18 May 2013 SHARE 2012: large edge targets for hyperspectral imaging applications
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Abstract
Spectral unmixing is a type of hyperspectral imagery (HSI) sub-pixel analysis where the constituent spectra and abundances within the pixel are identified. However, validating the results obtained from spectral unmixing is very difficult due to a lack of real-world data and ground-truth information associated with these real-world images. Real HSI data is preferred for validating spectral unmixing, but when there is no HSI truth-data available, then validation of spectral unmixing algorithms relies on user-defined synthetic images which can be generated to exploit the benefits (or hide the flaws) in the new unmixing approaches. Here we introduce a new dataset (SHARE 2012: large edge targets) for the validation of spectral unmixing algorithms. The SHARE 2012 large edge targets are uniform 9m by 9m square regions of a single material (grass, sand, black felt, or white TyVek). The spectral profile and the GPS of the corners of the materials were recorded so that the heading of the edge separating any two materials can be determined from the imagery. An estimate for the abundance of two neighboring materials along a common edge can be calculated geometrically by identifying the edge which spans multiple pixels. These geometrically calculated abundances can then be used as validation of spectral unmixing algorithms. The size, shape, and spectral profiles of these targets also make them useful for radiometric calibration, atmospheric adjacency effects, and sensor MTF calculations. The imagery and ground-truth information are presented here.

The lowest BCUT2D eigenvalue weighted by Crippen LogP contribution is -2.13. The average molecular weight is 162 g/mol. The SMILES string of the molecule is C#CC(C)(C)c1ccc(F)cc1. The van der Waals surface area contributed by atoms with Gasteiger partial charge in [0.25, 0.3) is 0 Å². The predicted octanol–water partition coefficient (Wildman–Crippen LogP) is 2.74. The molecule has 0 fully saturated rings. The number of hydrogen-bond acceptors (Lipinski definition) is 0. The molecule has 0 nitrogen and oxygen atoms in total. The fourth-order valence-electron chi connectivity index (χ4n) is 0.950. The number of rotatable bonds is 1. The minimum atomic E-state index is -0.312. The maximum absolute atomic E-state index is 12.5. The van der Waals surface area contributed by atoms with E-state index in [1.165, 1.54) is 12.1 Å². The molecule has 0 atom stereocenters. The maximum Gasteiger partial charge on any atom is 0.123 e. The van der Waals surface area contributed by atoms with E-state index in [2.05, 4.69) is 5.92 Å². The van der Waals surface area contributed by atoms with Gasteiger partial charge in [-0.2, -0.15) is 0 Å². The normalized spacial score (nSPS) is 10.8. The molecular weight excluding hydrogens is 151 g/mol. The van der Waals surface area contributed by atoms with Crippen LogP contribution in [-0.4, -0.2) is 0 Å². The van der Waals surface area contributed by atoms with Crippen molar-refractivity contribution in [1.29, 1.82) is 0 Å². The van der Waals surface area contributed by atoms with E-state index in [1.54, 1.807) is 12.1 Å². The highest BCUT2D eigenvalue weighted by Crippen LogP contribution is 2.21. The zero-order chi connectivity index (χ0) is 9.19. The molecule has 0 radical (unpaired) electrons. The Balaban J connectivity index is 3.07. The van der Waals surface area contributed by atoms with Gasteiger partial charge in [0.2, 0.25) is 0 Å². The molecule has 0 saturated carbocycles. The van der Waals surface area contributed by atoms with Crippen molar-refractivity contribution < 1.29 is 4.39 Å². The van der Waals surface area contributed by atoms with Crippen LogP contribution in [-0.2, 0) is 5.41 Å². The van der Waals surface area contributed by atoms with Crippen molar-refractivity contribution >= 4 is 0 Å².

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Kelly Canham, Daniel Goldberg, John Kerekes, Nina Raqueno, David Messinger, "SHARE 2012: large edge targets for hyperspectral imaging applications", Proc. SPIE 8743, Algorithms and Technologies for Multispectral, Hyperspectral, and Ultraspectral Imagery XIX, 87430G (18 May 2013); doi: 10.1117/12.2016271; https://doi.org/10.1117/12.2016271
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